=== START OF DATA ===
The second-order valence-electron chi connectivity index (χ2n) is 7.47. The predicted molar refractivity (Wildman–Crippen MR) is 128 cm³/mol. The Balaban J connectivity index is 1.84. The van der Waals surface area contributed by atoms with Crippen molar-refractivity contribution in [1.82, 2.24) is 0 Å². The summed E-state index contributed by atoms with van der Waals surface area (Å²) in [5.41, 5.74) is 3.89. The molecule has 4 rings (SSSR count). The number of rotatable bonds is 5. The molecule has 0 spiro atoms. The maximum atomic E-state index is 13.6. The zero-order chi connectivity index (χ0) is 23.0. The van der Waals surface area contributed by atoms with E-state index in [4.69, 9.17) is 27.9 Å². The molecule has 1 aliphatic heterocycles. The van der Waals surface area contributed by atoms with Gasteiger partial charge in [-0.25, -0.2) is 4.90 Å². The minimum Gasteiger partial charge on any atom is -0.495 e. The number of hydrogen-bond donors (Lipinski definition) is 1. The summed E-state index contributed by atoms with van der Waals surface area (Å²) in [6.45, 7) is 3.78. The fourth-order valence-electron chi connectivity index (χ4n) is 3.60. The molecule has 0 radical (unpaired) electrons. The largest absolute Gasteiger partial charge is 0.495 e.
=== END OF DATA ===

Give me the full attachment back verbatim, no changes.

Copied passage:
The second-order valence-electron chi connectivity index (χ2n) is 7.47. The predicted molar refractivity (Wildman–Crippen MR) is 128 cm³/mol. The Balaban J connectivity index is 1.84. The van der Waals surface area contributed by atoms with Crippen molar-refractivity contribution in [1.82, 2.24) is 0 Å². The summed E-state index contributed by atoms with van der Waals surface area (Å²) in [5.41, 5.74) is 3.89. The molecule has 4 rings (SSSR count). The number of rotatable bonds is 5. The molecule has 0 spiro atoms. The maximum atomic E-state index is 13.6. The zero-order chi connectivity index (χ0) is 23.0. The van der Waals surface area contributed by atoms with E-state index in [4.69, 9.17) is 27.9 Å². The molecule has 1 aliphatic heterocycles. The van der Waals surface area contributed by atoms with Gasteiger partial charge in [-0.25, -0.2) is 4.90 Å². The minimum Gasteiger partial charge on any atom is -0.495 e. The number of hydrogen-bond donors (Lipinski definition) is 1. The summed E-state index contributed by atoms with van der Waals surface area (Å²) in [6.45, 7) is 3.78. The fourth-order valence-electron chi connectivity index (χ4n) is 3.60. The molecule has 0 radical (unpaired) electrons. The largest absolute Gasteiger partial charge is 0.495 e.